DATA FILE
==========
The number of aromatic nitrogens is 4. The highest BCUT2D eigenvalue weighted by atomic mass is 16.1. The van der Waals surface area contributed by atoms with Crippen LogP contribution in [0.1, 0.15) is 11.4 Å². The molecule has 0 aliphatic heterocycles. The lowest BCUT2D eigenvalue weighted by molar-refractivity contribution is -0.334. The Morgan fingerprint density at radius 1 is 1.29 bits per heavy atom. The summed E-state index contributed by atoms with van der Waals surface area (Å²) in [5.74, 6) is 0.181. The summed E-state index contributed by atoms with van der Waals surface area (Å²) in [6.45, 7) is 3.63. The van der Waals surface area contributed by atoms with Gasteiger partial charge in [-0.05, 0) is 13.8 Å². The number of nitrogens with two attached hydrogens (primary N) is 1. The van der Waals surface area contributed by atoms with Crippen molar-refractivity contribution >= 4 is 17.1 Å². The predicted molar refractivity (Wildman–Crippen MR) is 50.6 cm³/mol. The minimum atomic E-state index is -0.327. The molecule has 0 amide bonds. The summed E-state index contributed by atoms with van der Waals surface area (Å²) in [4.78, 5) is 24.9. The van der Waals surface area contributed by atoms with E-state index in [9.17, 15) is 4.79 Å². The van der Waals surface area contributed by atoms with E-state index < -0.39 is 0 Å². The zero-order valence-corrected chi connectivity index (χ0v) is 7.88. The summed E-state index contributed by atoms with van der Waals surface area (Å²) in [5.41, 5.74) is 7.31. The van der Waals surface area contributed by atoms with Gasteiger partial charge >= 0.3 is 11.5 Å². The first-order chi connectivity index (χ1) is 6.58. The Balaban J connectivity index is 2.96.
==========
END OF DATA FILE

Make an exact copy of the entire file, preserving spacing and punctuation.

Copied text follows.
The number of aromatic nitrogens is 4. The highest BCUT2D eigenvalue weighted by atomic mass is 16.1. The van der Waals surface area contributed by atoms with Crippen LogP contribution in [0.1, 0.15) is 11.4 Å². The molecule has 0 aliphatic heterocycles. The lowest BCUT2D eigenvalue weighted by molar-refractivity contribution is -0.334. The Morgan fingerprint density at radius 1 is 1.29 bits per heavy atom. The summed E-state index contributed by atoms with van der Waals surface area (Å²) in [5.74, 6) is 0.181. The summed E-state index contributed by atoms with van der Waals surface area (Å²) in [6.45, 7) is 3.63. The van der Waals surface area contributed by atoms with Gasteiger partial charge in [-0.05, 0) is 13.8 Å². The number of nitrogens with two attached hydrogens (primary N) is 1. The van der Waals surface area contributed by atoms with Crippen molar-refractivity contribution >= 4 is 17.1 Å². The predicted molar refractivity (Wildman–Crippen MR) is 50.6 cm³/mol. The minimum atomic E-state index is -0.327. The molecule has 0 amide bonds. The summed E-state index contributed by atoms with van der Waals surface area (Å²) in [4.78, 5) is 24.9. The van der Waals surface area contributed by atoms with E-state index in [9.17, 15) is 4.79 Å². The van der Waals surface area contributed by atoms with E-state index < -0.39 is 0 Å². The zero-order valence-corrected chi connectivity index (χ0v) is 7.88. The summed E-state index contributed by atoms with van der Waals surface area (Å²) in [5.41, 5.74) is 7.31. The van der Waals surface area contributed by atoms with Gasteiger partial charge >= 0.3 is 11.5 Å². The first-order chi connectivity index (χ1) is 6.58. The Balaban J connectivity index is 2.96.